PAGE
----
In 2013 James Hone, Wang Fong-Jen Professor of Mechanical Engineering at Columbia Engineering, and colleagues at Columbia demonstrated that they could dramatically improve the performance of graphene—highly conducting two-dimensional (2D) carbon—by encapsulating it in boron nitride (BN), an insulating material with a similar layered structure. In work published this week in the Advance Online Publication on Nature Nanotechnology’s website, researchers at Columbia Engineering, Harvard, Cornell, University of Minnesota, Yonsei University in Korea, Danish Technical University, and the Japanese National Institute of Materials Science have shown that the performance of another 2D material—molybdenum disulfide (MoS2)—can be similarly improved by BN-encapsulation.
“These findings provide a demonstration of how to study all 2D materials,” says Hone, leader of this new study and director of Columbia’s NSF-funded Materials Research Science and Engineering Center. “Our combination of BN and graphene electrodes is like a ‘socket’ into which we can place many other materials and study them in an extremely clean environment to understand their true properties and potential. This holds great promise for a broad range of applications including high-performance electronics, detection and emission of light, and chemical/bio-sensing.”
Two-dimensional (2D) materials created by “peeling’” atomically thin layers from bulk crystals are extremely stretchable, optically transparent, and can be combined with each other and with conventional electronics in entirely new ways. But these materials—in which all atoms are at the surface—are by their nature extremely sensitive to their environment, and their performance often falls far short of theoretical limits due to contamination and trapped charges in surrounding insulating layers. The BN-encapsulated graphene that Hone’s group produced last year has 50× improved electronic mobility—an important measure of electronic performance—and lower disorder that enables the study of rich new phenomena at low temperature and high magnetic fields.
“We wanted to see what we could do with MoS2—it’s the best-studied 2D semiconductor, and, unlike graphene, it can form a transistor that can be switched fully ‘off’, a property crucial for digital circuits,” notes Gwan-Hyoung Lee, co-lead author on the paper and assistant professor of materials science at Yonsei. In the past, MoS2 devices made on common insulating substrates such as silicon dioxide have shown mobility that falls below theoretical predictions, varies from sample to sample, and remains low upon cooling to low temperatures, all indications of a disordered material. Researchers have not known whether the disorder was due to the substrate, as in the case of graphene, or due to imperfections in the material itself.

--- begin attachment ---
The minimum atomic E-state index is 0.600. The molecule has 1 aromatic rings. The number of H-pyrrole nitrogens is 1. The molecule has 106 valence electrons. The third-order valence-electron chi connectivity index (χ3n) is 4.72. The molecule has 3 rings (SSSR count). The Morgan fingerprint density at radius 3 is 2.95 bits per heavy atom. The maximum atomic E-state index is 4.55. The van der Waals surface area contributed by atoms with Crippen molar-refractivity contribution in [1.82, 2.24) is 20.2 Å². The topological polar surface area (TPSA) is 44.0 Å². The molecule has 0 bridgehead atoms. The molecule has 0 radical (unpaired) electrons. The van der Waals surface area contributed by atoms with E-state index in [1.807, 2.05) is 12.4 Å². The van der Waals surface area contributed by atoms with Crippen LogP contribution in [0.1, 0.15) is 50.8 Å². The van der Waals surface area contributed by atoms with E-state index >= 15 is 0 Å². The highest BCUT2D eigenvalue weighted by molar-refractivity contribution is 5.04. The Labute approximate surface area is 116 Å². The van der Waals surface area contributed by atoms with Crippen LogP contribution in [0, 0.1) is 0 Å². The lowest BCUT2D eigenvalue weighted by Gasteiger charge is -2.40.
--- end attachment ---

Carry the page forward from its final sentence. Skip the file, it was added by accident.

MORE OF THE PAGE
In the new work, Hone’s team created heterostructures, or layered stacks, of MoS2 encapsulated in BN, with small flakes of graphene overlapping the edge of the MoS2 to act as electrical contacts. They found that the room-temperature mobility was improved by a factor of about 2, approaching the intrinsic limit. Upon cooling to low temperature, the mobility increased dramatically, reaching values 5-50× that those measured previously (depending on the number of atomic layers). As a further sign of low disorder, these high-mobility samples also showed strong oscillations in resistance with magnetic field, which had not been previously seen in any 2D semiconductor.
“This new device structure enables us to study quantum transport behavior in this material at low temperature for the first time,” added Columbia Engineering PhD student Xu Cui, the first author of the paper.
By analyzing the low-temperature resistance and quantum oscillations, the team was able to conclude that the main source of disorder remains contamination at the interfaces, indicating that further improvements are possible.
“This work motivates us to further improve our device assembly techniques, since we have not yet reached the intrinsic limit for this material,” Hone says. “With further progress, we hope to establish 2D semiconductors as a new family of electronic materials that rival the performance of conventional semiconductor heterostructures—but are created using scotch tape on a lab-bench instead of expensive high-vacuum systems.”